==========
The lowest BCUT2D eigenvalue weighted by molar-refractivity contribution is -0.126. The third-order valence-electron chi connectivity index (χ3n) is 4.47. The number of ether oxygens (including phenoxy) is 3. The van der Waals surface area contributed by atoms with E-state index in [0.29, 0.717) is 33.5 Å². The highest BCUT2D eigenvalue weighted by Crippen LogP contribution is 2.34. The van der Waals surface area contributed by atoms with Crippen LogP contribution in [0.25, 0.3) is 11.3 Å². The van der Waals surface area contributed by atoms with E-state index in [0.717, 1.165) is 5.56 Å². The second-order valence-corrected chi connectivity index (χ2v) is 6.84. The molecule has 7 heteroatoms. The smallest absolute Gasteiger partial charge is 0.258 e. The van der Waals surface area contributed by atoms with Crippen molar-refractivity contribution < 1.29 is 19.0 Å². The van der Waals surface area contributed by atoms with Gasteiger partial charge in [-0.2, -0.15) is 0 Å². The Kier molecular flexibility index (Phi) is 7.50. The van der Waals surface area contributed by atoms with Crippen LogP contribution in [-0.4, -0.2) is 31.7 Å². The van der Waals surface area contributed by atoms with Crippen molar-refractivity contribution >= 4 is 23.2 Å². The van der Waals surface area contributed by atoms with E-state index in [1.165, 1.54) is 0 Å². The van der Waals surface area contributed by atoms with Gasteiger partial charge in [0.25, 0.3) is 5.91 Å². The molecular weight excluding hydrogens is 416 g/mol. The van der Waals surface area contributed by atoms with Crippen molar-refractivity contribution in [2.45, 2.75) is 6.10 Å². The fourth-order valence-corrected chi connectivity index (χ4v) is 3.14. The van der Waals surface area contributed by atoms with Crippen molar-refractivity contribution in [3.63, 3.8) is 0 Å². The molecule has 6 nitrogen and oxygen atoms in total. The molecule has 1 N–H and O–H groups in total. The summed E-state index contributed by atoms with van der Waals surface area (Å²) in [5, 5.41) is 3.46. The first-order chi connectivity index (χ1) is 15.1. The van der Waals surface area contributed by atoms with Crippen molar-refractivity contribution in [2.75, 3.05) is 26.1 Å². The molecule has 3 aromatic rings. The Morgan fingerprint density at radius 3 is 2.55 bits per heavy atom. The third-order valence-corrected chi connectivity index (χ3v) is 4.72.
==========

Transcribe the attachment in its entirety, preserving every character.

The lowest BCUT2D eigenvalue weighted by molar-refractivity contribution is -0.126. The third-order valence-electron chi connectivity index (χ3n) is 4.47. The number of ether oxygens (including phenoxy) is 3. The van der Waals surface area contributed by atoms with E-state index in [0.29, 0.717) is 33.5 Å². The highest BCUT2D eigenvalue weighted by Crippen LogP contribution is 2.34. The van der Waals surface area contributed by atoms with Crippen LogP contribution in [0.25, 0.3) is 11.3 Å². The van der Waals surface area contributed by atoms with E-state index in [0.717, 1.165) is 5.56 Å². The second-order valence-corrected chi connectivity index (χ2v) is 6.84. The molecule has 7 heteroatoms. The smallest absolute Gasteiger partial charge is 0.258 e. The van der Waals surface area contributed by atoms with Crippen molar-refractivity contribution < 1.29 is 19.0 Å². The van der Waals surface area contributed by atoms with Gasteiger partial charge in [-0.2, -0.15) is 0 Å². The Kier molecular flexibility index (Phi) is 7.50. The van der Waals surface area contributed by atoms with Crippen LogP contribution in [-0.4, -0.2) is 31.7 Å². The van der Waals surface area contributed by atoms with Crippen molar-refractivity contribution >= 4 is 23.2 Å². The van der Waals surface area contributed by atoms with E-state index in [1.165, 1.54) is 0 Å². The van der Waals surface area contributed by atoms with Gasteiger partial charge in [0.25, 0.3) is 5.91 Å². The molecular weight excluding hydrogens is 416 g/mol. The van der Waals surface area contributed by atoms with Crippen molar-refractivity contribution in [2.45, 2.75) is 6.10 Å². The fourth-order valence-corrected chi connectivity index (χ4v) is 3.14. The van der Waals surface area contributed by atoms with Crippen molar-refractivity contribution in [3.63, 3.8) is 0 Å². The molecule has 6 nitrogen and oxygen atoms in total. The molecule has 1 N–H and O–H groups in total. The summed E-state index contributed by atoms with van der Waals surface area (Å²) in [5, 5.41) is 3.46. The first-order chi connectivity index (χ1) is 15.1. The van der Waals surface area contributed by atoms with Crippen molar-refractivity contribution in [2.75, 3.05) is 26.1 Å². The molecule has 3 aromatic rings. The Morgan fingerprint density at radius 3 is 2.55 bits per heavy atom. The third-order valence-corrected chi connectivity index (χ3v) is 4.72.